Brahms, Johannes Johannes Brahms
Allemagne Allemagne
(1833 - 1897)

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318 MP3

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Brahms, Johannes: "Intermezzo" in Bb Minor for Harp

"Intermezzo" in Bb Minor for Harp
Op. 117 No. 2
Johannes Brahms

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Compositeur :Johannes BrahmsJohannes Brahms (1833 - 1897)
Instrumentation :


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Arrangeur :
Editeur :
Johannes BrahmsMagatagan, Mike (1960 - )
Tonalité :Si♭ mineur
Date :1892
Droit d'auteur :Public Domain
Johannes Brahms (1833 – 1897) was a German composer and pianist of the Romantic period. Born in Hamburg into a Lutheran family, Brahms spent much of his professional life in Vienna, Austria. His reputation and status as a composer are such that he is sometimes grouped with Johann Sebastian Bach and Ludwig van Beethoven as one of the "Three Bs" of music, a comment originally made by the nineteenth-century conductor Hans von Bülow.

Occasionally unsure what title, if any, he should give a piece, Brahms came to use the term intermezzo as a rubric under which he could file anything that was not especially whimsical or fiery. The Three Intermezzi, Op. 117, do not require the technical facility necessary to perform many of his earlier works, but an incisive musicality is paramount for a proper understanding of these musical miniatures. The fact that they are all marked Andante also presents a problem for the performer, who must probe the details of each work and stress the contrasting elements. All three Intermezzi of Op. 117 were written in the summer of 1892, the year of their publication. This is one of the rare cases in which Brahms gave a specific title for an entire set of pieces. Two of the three Intermezzi received their first performances shortly after they were written: No. 1 on February 18, 1893, and No. 2 on January 30 of the same year.

Prefaced by lines from Herder's translation of Lady Anne Bothwell's Lament, a Scottish lullaby, the first Intermezzo is in E flat major and cast in ABA' form. The central section, on E flat minor, obscures the 6/8 meter before returning to the major mode for the modified reprise of the first section.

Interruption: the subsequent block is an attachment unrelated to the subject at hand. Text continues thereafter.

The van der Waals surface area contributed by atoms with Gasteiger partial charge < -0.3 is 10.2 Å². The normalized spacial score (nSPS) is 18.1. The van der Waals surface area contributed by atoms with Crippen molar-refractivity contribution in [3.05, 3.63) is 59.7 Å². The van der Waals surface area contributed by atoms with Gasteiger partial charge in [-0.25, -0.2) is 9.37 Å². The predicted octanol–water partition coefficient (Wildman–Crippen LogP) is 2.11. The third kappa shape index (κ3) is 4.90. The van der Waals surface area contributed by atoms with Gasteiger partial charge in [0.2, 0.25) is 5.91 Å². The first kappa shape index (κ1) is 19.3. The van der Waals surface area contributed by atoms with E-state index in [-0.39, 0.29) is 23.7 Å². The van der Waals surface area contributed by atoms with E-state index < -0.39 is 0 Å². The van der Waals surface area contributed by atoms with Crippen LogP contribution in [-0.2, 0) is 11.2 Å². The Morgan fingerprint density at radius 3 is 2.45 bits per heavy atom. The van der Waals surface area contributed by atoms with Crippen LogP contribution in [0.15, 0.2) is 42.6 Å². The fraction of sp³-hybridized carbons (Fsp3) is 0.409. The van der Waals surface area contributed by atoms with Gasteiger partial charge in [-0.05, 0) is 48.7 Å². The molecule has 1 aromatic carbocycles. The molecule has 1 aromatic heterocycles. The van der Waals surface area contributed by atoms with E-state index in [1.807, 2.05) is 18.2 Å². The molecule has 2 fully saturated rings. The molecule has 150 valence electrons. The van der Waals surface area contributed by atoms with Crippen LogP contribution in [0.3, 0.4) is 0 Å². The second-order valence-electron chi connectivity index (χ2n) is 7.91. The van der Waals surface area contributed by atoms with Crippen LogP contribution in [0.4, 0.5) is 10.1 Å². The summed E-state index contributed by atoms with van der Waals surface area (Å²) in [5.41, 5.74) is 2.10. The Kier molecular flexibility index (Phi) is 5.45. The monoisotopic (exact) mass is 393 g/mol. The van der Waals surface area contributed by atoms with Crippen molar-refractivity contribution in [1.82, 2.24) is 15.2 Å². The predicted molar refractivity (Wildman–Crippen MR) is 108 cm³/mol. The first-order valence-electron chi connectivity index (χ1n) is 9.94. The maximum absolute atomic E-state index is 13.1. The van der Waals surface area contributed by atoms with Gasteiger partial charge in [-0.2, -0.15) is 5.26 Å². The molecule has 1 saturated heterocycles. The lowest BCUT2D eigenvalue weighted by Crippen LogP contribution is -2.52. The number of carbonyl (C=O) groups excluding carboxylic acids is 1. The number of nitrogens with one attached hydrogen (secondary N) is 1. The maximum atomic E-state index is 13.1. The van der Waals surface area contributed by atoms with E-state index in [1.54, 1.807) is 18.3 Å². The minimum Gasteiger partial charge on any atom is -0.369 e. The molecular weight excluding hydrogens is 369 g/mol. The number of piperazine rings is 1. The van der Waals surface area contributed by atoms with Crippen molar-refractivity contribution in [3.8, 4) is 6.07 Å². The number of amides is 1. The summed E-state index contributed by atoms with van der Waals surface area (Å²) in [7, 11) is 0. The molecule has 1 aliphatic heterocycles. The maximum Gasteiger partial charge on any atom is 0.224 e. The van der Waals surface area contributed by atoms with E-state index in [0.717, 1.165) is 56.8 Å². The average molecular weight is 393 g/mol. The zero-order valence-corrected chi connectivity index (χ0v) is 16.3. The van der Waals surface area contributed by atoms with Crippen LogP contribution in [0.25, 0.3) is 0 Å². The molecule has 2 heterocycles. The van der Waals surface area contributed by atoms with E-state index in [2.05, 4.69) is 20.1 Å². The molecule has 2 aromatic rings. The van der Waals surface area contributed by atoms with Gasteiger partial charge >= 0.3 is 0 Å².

A sonata-form movement in B flat minor, the second Intermezzo provides an excellent example of thematic transformation. The first theme, traced by the uppermost thirty-second notes in the arpeggios of the first two measures, becomes the second theme, played in the top notes of block chords 30 measures later. Because the rhythmic movement from note to note is changed and the textures of the two passages are very dissimilar, it takes a perceptive pianist to locate and bring out the transformed melody. Brahms chooses the relative major, D flat, for the second theme while the development section is built around the fluid arpeggios of the first theme. In the recapitulation, the second theme, truncated and transformed, vacillates between the tonic major and minor.

Brahms once referred to the third Intermezzo of Op. 117 as "the lullaby of all my grief." In C sharp minor, the piece is in ternary form (ABA'), with a central section on A major. Section A consists of two ideas, the first stated in parallel octaves. The entire complex is repeated, although the melodies are accompanied differently and some segments appear in a higher register. The move to A major for the B section creates a sense of relaxation as the leaping theme, again with right-hand octaves, provides a stark contrast to the linear, opening idea. A brief transition leads to the return of section A, re-harmonized and in a form more akin to its second half than to the beginning.

Source: AllMusic ( piano-op-117-mc0002360258 ).

Although originally composed for solo piano, I created this Transcription of the "Intermezzo" in Bb Minor (Op. 117 No. 2) for Concert (Pedal) Harp.
Source / Web :MuseScore
Ajoutée par magataganm, 24 Fév 2019
Partition centrale :Three Intermezzi, 117 (5 partitions)
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